Three storms have thrown snow on Mauna Loa and Mauna Kea

The words “snow” and “Hawaii” are not mentioned often in the same paragraph – or even on the same vacation. But Hawaii does snow almost every year, and in 2021 the peaks of Mauna Loa and Mauna Kea on the Big Island have had at least three deep cold front snow in the past few weeks – as has Haleakala, Maui. This means that there are currently snow caps on the three highest mountains in Hawaii.

In this image from February 6, 2021, the Operational Land Imager (OLI) on Landsat took 8 images of the Big Island in natural colors, showing plenty of snow on the two peaks. Almost every year Mauna Kea and Mauna Loa – at an altitude of 4,200 meters – are dusted for at least a few days. But this year the snow was more like a winter blanket of snow.

An image dated February 6, 2021 from the Operational Land Imager (OLI) on Landsat 8 shows images of the Big Island in natural colors with plenty of snow on the two peaks. Photo credit: NASA Earth Observatory

And as for the Hawaiian snowfall affecting vacation plans, it happened to me.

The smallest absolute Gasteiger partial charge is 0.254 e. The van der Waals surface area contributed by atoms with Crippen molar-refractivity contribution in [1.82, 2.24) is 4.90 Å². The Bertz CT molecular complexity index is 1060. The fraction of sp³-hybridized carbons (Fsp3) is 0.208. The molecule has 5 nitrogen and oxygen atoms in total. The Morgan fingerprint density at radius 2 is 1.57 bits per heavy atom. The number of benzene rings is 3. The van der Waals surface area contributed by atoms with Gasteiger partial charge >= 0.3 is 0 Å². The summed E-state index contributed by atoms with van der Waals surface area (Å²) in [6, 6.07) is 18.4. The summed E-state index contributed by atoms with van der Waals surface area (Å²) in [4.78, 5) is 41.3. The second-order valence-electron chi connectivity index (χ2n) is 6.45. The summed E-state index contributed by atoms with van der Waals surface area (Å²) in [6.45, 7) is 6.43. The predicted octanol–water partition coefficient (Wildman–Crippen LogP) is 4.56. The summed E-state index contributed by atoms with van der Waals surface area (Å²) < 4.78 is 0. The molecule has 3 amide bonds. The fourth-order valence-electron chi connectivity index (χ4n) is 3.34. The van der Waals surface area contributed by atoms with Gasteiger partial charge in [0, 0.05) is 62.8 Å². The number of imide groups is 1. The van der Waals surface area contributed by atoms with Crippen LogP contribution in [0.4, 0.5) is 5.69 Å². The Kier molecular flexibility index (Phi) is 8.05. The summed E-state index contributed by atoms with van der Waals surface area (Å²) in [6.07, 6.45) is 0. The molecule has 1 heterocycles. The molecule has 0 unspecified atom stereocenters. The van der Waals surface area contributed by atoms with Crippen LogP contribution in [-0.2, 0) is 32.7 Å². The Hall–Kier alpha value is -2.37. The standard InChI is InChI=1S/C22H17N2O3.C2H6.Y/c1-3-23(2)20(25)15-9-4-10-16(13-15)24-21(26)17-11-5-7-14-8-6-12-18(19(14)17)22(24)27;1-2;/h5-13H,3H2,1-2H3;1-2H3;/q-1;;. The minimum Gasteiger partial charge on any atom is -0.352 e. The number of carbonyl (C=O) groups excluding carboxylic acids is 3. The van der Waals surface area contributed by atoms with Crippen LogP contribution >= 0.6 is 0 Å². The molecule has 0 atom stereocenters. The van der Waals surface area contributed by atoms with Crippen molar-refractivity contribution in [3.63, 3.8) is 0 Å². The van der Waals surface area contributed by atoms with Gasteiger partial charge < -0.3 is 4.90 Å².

Ten years ago, while on a trip to the Big Island, I planned a tour to get to the summit of Mauna Kea and see the main telescopes located there. But while enjoying a sunny day on one of the black sand beaches, I received a call saying the tour to the summit had to be canceled because a blizzard had dumped near a foot of snow on the summit of Mauna Kea, the roads would not be in time for cleared my tour. As you can imagine it was a huge disappointment.

But with the variety of climates on the Big Island – at least 8 in some ways – there is always a multitude of activities. I had to settle for a helicopter tour where I saw the telescopes from afar.

A view of the snow capped peak of Mauna Kea as seen from a helicopter in January 2011. Image by Nancy Atkinson.

This year the road to the top of Mauna Kea was closed again last week and a strong wind was blowing at 45 to 75 mph.

NASA’s Earth Observatory website states that snowfall in Hawaii is often associated with a weather phenomenon known as the Kona Low. Winds that normally blow from the northeast shift and blow from the southwest. The leeward or “Kona” side winds pull moisture out of the tropical Pacific, turning it from rain to snow as the air soars high.

A close-up view of Mauna Loa summit from the Landsat 8 satellite. Photo credit: NASA Earth Observatory.

According to news, Hawaiians with snowboards and boogie boards have found their way into the volcanic mountains to take advantage of the snow. Others have filled their pickup truck beds to bring friends some of the white stuff.

The latest webcam image from the summit of Mauna Kea can be found here.

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